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Facebook is working with other designers to break the monolithic server mold and design new open source hardware.

Frank Frankovsky Facebook Structure:Europe 2013
photo: Anna Gordon/GigaOM

Open source is a buzzy phrase these days, especially in the hardware world. But can it solve some of the biggest issues with data hardware? Facebook’s VP of Infrastructure Frank Frankovsky told the audience at GigaOM’s Structure:Europe that the social media network’s embrace of open source has increased data efficiency and lowered costs.

Frankovsky and his team began the Open Compute Project, an open source hardware group that freely posts design ideas and concepts for collaboration and implementation. Since starting the project in 2011, the team opened a data center in Lulea, Sweden, with 100 percent open source servers.

“We looked at initial quality rates between our Sweden center and our U.S. centers. In the U.S., data centers that have a mix of OCP and non-OCP equipment, the failure rate is 3 percent and in Sweden it’s about 1 percent.”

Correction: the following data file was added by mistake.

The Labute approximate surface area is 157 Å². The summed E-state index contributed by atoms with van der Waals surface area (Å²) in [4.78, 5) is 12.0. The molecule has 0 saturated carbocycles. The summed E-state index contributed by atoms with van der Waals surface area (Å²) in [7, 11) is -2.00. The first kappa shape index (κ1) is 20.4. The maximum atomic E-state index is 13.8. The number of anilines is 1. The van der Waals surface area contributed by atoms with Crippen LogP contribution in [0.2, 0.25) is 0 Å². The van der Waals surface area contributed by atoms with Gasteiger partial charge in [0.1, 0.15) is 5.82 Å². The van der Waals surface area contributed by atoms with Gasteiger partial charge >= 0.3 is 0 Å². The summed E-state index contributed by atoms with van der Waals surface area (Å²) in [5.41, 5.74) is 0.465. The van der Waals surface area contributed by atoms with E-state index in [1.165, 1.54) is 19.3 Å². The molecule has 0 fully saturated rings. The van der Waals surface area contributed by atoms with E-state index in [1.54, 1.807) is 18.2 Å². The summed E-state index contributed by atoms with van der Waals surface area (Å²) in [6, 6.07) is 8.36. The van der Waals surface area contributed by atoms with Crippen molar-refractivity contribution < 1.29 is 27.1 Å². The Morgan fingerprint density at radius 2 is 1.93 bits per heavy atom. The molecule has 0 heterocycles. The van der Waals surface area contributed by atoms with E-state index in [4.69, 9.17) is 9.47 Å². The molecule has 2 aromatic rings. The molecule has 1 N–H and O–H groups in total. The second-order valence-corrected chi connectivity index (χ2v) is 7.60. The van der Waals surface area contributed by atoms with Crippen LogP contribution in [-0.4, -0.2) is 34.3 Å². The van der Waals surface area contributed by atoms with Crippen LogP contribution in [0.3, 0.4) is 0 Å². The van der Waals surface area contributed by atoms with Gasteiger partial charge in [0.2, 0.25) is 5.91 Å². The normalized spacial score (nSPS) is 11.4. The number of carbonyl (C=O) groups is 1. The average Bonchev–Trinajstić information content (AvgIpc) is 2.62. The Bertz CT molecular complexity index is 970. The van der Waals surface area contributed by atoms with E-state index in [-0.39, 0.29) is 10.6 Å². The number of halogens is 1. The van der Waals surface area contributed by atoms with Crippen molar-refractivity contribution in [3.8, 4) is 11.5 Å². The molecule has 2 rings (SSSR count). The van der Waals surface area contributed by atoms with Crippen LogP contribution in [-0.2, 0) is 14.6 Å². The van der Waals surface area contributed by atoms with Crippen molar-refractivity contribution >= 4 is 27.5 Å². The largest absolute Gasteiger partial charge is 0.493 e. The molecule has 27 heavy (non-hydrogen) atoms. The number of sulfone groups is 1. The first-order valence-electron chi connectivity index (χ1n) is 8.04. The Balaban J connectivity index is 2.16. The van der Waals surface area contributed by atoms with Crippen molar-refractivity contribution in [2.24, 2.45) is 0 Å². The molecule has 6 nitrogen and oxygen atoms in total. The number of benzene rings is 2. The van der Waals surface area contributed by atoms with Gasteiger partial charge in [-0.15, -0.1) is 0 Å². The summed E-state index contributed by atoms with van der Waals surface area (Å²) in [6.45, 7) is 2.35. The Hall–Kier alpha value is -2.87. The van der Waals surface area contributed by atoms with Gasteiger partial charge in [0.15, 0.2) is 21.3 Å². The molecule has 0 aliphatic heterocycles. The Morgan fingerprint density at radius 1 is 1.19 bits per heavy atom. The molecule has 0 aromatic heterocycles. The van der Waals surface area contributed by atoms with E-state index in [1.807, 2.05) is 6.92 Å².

Frankovsky says that he and his team really care about making hardware better through open source, and hopes that the designs will have an impact on hardware design in the long run.

Check out the rest of our Structure:Europe 2013 coverage here, and a video embed of the session follows below:

A transcription of the video follows on the next page

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  1. I very interested in this discussion but wish I could have more information on the definition of failure. Is it hardware, software or could the overall solution have benefited from learning and experiences in previous data centres.

    Tantalising glimpses that I wish I could action.

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